Spider-Man 2099 fell on hard times this past week as sellers steered clear of ASM #365. Welcome to the Coldest Comics of the week.
You can’t have winners without losers.
What goes up must come down.
You can’t win ‘em all.
If you ain’t first, you’re last.
You take the good, you take the bad, you take them both, and there you have the facts of life.
Pick your favorite adage, but the fact remains that while five comics rocket into relevancy, five others get the distinction of being the coldest comics of the week. This time, there are some famous names attached to these comics.
These are based strictly on eBay sales data for graded comics, and it is not an indication of fair market value. Does this mean it is time to abandon ship and sell all your copies? Not in the slightest. However, it is worth noting that, at least for one week, they took a hit in sales.
Time to examine the downward trend.
Last week, I was praising ASM #365 as a hot commodity.
Why wouldn’t it be? This comic features a five-page preview of Spider-Man 2099, and he has box office potential written all over him. There have even been rumors that he will star in his own Disney+ series. The trouble is that those rumors have run cold as of late, that could be why sales were down this week.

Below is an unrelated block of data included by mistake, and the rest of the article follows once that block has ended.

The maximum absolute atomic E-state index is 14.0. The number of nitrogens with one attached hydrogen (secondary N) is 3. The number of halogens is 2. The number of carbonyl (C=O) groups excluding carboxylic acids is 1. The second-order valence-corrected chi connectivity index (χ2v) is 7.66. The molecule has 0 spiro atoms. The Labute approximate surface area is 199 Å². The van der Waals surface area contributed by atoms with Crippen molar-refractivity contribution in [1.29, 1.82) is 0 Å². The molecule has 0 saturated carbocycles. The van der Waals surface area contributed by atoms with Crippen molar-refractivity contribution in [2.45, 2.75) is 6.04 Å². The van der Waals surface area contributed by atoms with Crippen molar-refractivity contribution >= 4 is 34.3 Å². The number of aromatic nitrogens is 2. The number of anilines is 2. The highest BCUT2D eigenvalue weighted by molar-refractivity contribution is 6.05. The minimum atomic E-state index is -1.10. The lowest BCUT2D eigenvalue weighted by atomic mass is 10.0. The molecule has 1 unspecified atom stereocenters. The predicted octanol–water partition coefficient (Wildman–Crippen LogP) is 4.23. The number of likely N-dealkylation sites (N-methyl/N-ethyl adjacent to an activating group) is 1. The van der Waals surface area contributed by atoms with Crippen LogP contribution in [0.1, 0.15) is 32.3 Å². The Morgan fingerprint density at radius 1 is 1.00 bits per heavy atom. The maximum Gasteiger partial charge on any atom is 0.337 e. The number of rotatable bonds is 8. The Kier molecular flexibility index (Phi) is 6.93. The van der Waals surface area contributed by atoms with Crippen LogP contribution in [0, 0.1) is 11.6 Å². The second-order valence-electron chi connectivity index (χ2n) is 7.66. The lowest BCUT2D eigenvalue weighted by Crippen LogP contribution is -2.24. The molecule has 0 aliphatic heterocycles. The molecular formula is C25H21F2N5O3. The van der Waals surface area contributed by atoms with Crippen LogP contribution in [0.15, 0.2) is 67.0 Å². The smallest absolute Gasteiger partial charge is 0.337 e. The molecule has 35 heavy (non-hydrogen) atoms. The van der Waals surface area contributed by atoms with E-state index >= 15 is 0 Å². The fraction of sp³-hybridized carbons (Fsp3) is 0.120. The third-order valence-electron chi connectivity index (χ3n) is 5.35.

This week, it fell almost 800 positions and landed in the 845th spot. Keep in mind that there are fewer newsstand copies available. As such, they command higher prices on average, and that will hinder the sales figures.
After Chris Claremont’s X-Men lineup took Marvel by storm, the original team was left in the cold.
Bob Layton was tasked with putting them back together as the first government-sponsored mutant team, X-Factor. With all the X-Men MCU talk, it is unlikely this incarnation will be used on the big screen, and that is likely why X-Factor #1 saw its stock fall this week. Still, there is a chance that we could see a version of X-Factor get its own movie or Disney+ series, so there is potential for this comic.
Considering this is one of Todd McFarlane’s most iconic covers featuring two of Marvel’s most popular characters, it is surprising to see it fall so hard in the rankings. By no means will this issue stay down for long. Cover collectors and Wolverine fans alike will always covet Hulk #340, so I suspect this one just got lost in the shuffle with all the new additions to the top 100 comics.
This one was a knife to the back for an Alan Moore fan like myself, and a surprise appearance on this Coldest Comics list.
Killing Joke, along with Frank Miller’s Dark Knight Returns, helped to reinvent Batman in the 1980s. Moore’s work made readers see the Joker as a heartless, maniacal killer capable of the most heinous acts – all with a smile on his face. It would inspire countless tributes in its wake, thus it is hard to see Killing Joke not clawing its way out of 837th position very soon.
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